28 Years Later: Czechs Mark Anniversary of Velvet Revolution with Protests and CelebrationsČTK
Prague, Nov 17 (CTK) – Czechs are remembering the anniversary of the Velvet Revolution that led to the fall of the country’s communist regime in 1989 and politicians are laying flowers or lighting candles at a memorial of the calm student rally that was suppressed by the police in Prague centre 28 years ago.
The Narodni Trida street in the city centre has been full of people and various programmes and performances are held there.
ANO leader Andrej Babis, who was the first to lay flowers early morning, faced his critics who remembered his alleged collaboration with the Czechoslovak communist secret police (StB) and his suspected subsidy fraud.
In reaction, Babis said everybody had freedom of speech thanks to the Velvet Revolution.
When Tomio Okamura, leader of the anti-EU Freedom and Direct Democracy (SPD) movement, arrived at the memorial plaque, people from the crowd that was gathered in the street whistled and shouted “Shame!” at him.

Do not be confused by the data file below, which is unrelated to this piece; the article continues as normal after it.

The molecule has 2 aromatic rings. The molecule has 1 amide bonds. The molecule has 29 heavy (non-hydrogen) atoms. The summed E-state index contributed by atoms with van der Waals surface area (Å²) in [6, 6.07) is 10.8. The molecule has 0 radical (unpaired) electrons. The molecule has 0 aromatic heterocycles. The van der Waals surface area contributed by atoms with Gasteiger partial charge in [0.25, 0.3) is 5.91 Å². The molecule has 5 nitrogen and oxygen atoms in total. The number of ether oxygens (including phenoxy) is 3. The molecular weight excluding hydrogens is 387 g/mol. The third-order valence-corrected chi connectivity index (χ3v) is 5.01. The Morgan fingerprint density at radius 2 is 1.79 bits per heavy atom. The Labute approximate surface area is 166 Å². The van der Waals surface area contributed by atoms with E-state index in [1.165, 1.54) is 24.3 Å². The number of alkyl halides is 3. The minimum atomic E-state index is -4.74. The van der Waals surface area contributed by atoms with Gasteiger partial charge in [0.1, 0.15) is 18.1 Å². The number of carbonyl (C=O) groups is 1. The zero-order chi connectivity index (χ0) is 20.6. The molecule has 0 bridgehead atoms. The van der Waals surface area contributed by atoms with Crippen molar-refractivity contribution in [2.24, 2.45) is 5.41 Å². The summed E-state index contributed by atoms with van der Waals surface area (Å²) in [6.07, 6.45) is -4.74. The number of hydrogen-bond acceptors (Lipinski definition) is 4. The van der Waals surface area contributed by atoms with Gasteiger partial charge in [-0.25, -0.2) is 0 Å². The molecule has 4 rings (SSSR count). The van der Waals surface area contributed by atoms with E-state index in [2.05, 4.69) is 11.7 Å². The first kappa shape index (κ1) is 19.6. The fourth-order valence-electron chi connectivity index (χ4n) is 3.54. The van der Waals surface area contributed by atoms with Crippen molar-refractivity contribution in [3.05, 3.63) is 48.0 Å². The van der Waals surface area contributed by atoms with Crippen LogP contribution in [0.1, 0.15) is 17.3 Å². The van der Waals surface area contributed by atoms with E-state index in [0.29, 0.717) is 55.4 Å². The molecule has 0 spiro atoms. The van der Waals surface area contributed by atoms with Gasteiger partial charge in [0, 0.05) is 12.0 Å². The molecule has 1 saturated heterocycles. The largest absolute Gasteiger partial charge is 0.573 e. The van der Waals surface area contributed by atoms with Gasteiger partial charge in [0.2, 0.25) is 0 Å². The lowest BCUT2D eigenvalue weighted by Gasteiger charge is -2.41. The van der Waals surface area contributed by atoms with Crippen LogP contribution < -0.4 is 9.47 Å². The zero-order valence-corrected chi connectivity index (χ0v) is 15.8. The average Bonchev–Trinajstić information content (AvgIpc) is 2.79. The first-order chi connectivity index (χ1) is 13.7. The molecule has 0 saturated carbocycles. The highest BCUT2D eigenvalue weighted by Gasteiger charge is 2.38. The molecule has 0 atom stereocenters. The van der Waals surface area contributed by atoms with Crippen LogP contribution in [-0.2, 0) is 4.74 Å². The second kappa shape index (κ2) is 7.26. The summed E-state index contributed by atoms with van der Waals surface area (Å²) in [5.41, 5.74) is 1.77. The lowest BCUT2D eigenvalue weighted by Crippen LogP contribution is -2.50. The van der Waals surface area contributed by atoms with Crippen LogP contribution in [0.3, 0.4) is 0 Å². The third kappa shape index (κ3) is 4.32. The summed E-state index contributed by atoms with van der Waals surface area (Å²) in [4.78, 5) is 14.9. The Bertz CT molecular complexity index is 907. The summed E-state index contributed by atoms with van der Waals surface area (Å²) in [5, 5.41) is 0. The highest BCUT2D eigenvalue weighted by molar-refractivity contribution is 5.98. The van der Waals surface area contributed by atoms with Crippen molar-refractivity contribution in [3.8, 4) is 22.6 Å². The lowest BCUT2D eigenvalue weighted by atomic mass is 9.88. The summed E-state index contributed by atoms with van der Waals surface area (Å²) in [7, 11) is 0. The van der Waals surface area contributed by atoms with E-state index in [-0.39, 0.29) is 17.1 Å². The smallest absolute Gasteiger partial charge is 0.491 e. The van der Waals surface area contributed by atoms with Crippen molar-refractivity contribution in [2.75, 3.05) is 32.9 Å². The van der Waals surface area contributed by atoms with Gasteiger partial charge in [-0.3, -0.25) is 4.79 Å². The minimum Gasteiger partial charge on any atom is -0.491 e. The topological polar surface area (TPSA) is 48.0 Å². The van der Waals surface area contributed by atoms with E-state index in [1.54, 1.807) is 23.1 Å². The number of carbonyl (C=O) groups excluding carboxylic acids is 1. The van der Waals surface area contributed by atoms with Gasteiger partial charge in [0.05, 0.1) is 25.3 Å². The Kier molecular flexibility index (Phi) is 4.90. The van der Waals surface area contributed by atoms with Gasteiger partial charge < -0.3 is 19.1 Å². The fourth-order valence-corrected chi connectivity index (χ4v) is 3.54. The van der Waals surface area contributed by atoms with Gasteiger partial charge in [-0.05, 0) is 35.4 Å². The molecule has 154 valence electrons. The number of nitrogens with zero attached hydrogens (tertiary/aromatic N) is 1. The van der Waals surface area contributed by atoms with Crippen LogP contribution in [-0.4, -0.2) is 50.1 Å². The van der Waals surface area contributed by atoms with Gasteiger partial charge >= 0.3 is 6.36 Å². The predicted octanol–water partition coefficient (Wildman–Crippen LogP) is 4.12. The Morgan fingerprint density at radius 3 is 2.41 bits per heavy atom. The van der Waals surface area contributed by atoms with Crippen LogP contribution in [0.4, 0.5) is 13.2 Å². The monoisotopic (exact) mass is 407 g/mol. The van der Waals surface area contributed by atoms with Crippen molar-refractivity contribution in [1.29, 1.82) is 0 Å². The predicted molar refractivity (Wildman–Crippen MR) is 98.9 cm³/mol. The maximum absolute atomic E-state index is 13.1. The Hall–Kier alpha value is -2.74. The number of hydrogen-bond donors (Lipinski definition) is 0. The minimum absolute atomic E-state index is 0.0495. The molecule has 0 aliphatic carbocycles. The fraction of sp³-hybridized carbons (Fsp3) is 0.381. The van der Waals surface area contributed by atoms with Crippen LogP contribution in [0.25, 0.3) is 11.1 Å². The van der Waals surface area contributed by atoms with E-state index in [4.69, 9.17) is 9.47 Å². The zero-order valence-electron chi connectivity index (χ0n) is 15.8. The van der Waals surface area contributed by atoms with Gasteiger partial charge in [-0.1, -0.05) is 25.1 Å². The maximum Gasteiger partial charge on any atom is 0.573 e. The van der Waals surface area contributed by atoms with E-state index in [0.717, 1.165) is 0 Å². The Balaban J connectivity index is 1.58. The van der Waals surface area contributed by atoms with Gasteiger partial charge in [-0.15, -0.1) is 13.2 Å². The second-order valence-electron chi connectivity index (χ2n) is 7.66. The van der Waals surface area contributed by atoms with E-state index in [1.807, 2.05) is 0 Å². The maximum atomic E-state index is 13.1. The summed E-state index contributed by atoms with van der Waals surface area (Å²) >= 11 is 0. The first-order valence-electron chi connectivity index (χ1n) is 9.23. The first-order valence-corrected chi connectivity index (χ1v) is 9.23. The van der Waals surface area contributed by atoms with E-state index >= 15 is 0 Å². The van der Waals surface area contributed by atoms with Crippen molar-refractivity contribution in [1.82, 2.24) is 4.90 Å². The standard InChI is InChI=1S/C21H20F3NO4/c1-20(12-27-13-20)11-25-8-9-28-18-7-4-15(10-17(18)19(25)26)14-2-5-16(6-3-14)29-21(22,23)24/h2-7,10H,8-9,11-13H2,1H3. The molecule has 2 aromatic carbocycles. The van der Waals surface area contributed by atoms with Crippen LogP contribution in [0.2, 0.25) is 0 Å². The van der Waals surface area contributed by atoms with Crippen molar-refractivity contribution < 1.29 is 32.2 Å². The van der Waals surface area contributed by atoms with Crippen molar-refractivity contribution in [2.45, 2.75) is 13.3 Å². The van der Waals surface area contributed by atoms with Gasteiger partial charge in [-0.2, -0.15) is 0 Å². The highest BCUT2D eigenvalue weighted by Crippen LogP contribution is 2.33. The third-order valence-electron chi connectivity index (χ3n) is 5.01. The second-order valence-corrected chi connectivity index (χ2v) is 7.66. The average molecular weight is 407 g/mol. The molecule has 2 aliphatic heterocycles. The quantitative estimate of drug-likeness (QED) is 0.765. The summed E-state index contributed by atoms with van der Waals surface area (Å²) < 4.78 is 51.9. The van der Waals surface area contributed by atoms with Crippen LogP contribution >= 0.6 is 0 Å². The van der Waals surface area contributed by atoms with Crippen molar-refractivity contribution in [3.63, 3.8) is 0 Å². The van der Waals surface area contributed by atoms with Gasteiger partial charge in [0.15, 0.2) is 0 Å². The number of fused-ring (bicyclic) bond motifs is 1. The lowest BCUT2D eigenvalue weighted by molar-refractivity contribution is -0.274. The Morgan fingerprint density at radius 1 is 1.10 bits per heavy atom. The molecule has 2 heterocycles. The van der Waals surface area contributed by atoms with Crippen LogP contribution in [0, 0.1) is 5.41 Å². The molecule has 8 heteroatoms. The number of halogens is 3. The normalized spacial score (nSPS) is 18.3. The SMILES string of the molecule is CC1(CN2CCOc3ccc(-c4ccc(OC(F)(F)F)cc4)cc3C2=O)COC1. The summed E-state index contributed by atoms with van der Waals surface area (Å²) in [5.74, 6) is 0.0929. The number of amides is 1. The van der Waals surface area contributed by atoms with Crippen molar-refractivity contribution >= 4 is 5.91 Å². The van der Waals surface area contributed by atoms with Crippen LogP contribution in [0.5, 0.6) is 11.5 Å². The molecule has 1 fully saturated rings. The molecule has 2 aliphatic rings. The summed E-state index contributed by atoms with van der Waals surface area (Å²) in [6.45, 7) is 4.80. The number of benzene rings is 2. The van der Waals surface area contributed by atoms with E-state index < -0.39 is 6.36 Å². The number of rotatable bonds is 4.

On the contrary, people applauded to presidential candidate Jiri Drahos who appreciated the role played by late President Vaclav Havel.
Senate chairman Milan Stech (Social Democrats, CSSD) and leaders of other political parties, including Miroslav Kalousek (TOP 09), Ivan Bartos (Pirates) and Petr Gazdik (Mayors and Independents, STAN), arrived at the memorial as well.
The far-right Workers’ Party of Social Justice (DSSS) organised a rally in which about a hundred of people took part. Two of the participants clashed with heavily-armed police officers and were arrested.
Students traditionally organised a carnival moving through the capital city. The parade of masks highlighted fake news, sexual violence, food waste, homeless people and bad protection of postwar architecture today.
At a gathering in the Charles University premises in Prague-Albertov, Masaryk University Rector Mikulas Bek warned against a dictate of public referendums and the effort to run the state like a business.
The rich businessman Babis, possible future prime minister, said the state should be run like a business to be more effective. Okamura wants people to decide in a referendum whether the Czech Republic should leave the European Union.
Concerts and celebrations are held in several places in the city centre as well as in other cities and towns in the country today.
The events of 1939 when the Nazis closed Czech universities and one Czech student was killed are remembered today, too